BEIRUT: Two weeks of clashes between Al-Qaeda-inspired militants and a collection of rebel groups have killed over 1,000 people, a monitoring group said Thursday.
The Britain-based Syrian Observatory for Human Rights said that 1,069 people had been killed in the clashes, the overwhelming majority being fighters from the Islamic State of Iraq and Greater Syria (ISIS) and moderate and Islamist rebel groups.
A total of 130 civilians were among the dead, including 21 who were summarily executed by ISIS militants.
The clashes began on Jan. 3, when rebel groups attacked ISIS militants after months of objectionable actions by the Al-Qaeda militants, who have been accused of killing and kidnapping rebel fighters and enforcing ultra-conservative Islamic behavior on civilian populations.
The Observatory said ISIS fighters and various rebel militias engaged in fierce clashes Thursday in the Idlib town of Saraqeb and nearby villages, as well as in Aleppo province. Advances were reported by the rebels in the villages of Ajel and Urum al-Kubra, as they also mounted an attempt to retake the town of Azaz, near the Turkish border.
A car bomb killed at least one person near Urum al-Kubra, the Observatory said.
Clashes between the two sides also took place in the Aleppo towns of Hreitan and Anadan.
Also in Idlib province, regime troops were countering rebel assaults in the region of Wadi Deif, the site of a key military base.
Fighting between rebels and government troops also raged, and the Observatory said a rebel ambush in the Sheikh Said area of Aleppo killed or wounded 20 soldiers.
Elsewhere, fierce clashes were reported between government troops and rebel groups south of the city of Deir al-Zor, killing at least two rebel fighters, the Observatory said.
It said that ISIS released four rebel leaders in the eastern part of the province after several days’ captivity. They were headed to the city of Raqqa, which is controlled by ISIS, when they were seized, the Observatory said.
Regime troops and rebel units also squared off in various areas around the capital, and the Observatory said that regime helicopters dropped a crude “barrel bomb” on the Yarmouk Palestinian refugee camp south of Damascus, killing at least five people.
Yarmouk has been under a monthslong blockade by regime troops as negotiations continue over the entry of relief assistance for the local population.
Barrel bombs dropped by helicopter were also reported in the rural Damascus towns of Khan al-Shih, Zabadani and Daraya, while rebels claimed to have shot down a helicopter over Daraya.
The death toll for Wednesday, the Observatory said, stood at 174 people nationwide, 148 of whom were fighters from the regime, rebel groups and the jihadists.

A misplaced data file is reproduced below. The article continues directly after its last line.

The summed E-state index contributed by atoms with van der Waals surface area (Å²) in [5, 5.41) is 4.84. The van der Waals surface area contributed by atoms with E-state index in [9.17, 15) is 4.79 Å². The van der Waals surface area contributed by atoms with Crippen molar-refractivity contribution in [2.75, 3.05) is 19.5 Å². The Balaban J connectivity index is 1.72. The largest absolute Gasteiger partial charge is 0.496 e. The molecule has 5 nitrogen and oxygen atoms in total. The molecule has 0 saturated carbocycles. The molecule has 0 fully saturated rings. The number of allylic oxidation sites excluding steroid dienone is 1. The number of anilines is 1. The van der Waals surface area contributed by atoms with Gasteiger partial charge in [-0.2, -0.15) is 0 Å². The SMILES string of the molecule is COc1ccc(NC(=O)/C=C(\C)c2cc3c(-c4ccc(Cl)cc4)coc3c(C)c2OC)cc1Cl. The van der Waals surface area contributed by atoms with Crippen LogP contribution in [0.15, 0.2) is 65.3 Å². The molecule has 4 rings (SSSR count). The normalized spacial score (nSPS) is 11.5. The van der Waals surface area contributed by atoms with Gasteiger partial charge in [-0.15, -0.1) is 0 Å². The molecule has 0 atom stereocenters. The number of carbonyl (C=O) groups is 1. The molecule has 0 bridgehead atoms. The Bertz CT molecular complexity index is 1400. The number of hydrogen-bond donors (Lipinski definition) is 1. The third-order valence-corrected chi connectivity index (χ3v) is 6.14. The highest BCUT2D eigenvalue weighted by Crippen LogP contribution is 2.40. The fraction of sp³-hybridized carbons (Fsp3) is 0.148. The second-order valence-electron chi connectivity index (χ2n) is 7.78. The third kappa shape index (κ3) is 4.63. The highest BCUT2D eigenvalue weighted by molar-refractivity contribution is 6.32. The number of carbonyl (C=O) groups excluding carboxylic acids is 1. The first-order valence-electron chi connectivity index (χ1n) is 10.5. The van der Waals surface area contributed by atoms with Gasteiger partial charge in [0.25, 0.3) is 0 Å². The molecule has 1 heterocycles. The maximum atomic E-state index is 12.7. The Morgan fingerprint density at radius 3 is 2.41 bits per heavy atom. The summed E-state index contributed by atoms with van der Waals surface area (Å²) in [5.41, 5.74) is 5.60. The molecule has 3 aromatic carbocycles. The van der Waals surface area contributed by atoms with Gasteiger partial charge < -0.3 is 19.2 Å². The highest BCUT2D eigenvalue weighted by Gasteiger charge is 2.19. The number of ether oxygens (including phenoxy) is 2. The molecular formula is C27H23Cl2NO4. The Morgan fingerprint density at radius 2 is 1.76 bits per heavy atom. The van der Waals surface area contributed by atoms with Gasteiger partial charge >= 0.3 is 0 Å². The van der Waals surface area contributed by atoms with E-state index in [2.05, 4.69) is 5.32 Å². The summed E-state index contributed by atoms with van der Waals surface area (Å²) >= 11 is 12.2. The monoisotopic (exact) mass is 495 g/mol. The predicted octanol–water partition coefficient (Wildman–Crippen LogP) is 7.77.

Separately, a relief official said the government allowed food supplies to enter two besieged areas under rebel control near Damascus.
Khaled Iriqsousi, who heads the Syrian Arab Red Crescent, said that enough supplies to feed 10,000 people for a month had entered the suburbs of al-Ghazlanieh and Jdeidet al-Shibani.
Syria’s government and the main Western-backed opposition group, the Syrian National Coalition, agreed to allow humanitarian aid into some blocked-off areas earlier this week.
The agreement was announced in Paris by U.S. Secretary of State John Kerry and Russian Foreign Minister Sergey Lavrov, who have been preparing for next week’s “Geneva II” peace conference.
For its part, Amnesty International said Geneva II should be aimed at ending the government’s blockades on rebel-held towns where people are starving to death.
In a statement, the organization said that government and opposition groups should commit to granting “unfettered access to humanitarian organizations operating throughout Syria” during the U.N.-sponsored talks, which are scheduled to begin on Jan. 22 in Montreux, Switzerland.
“Heartbreaking images from besieged Syrian towns showing emaciated children and skeletal figures with yellowing skin have emerged in recent days ... We are urging all states involved in the Geneva II talks, the United Nations, the Syrian government and the Syrian [opposition] National Coalition to make alleviating the suffering of people in Syria a top priority,” said Philip Luther, Amnesty International’s Middle East and North Africa director.
Amnesty said the government had obstructed the delivery of vital aid to civilians in the Damascus area and especially in the Yarmouk camp, where nearly 50 people are reported to have died since July due to the blockade.
“The Syrian government is cruelly punishing civilians living in opposition-held areas. Starving civilians as a method of warfare is a war crime. The blockades must be lifted immediately and access to humanitarian aid must never be used to score military or political gains,” Luther said.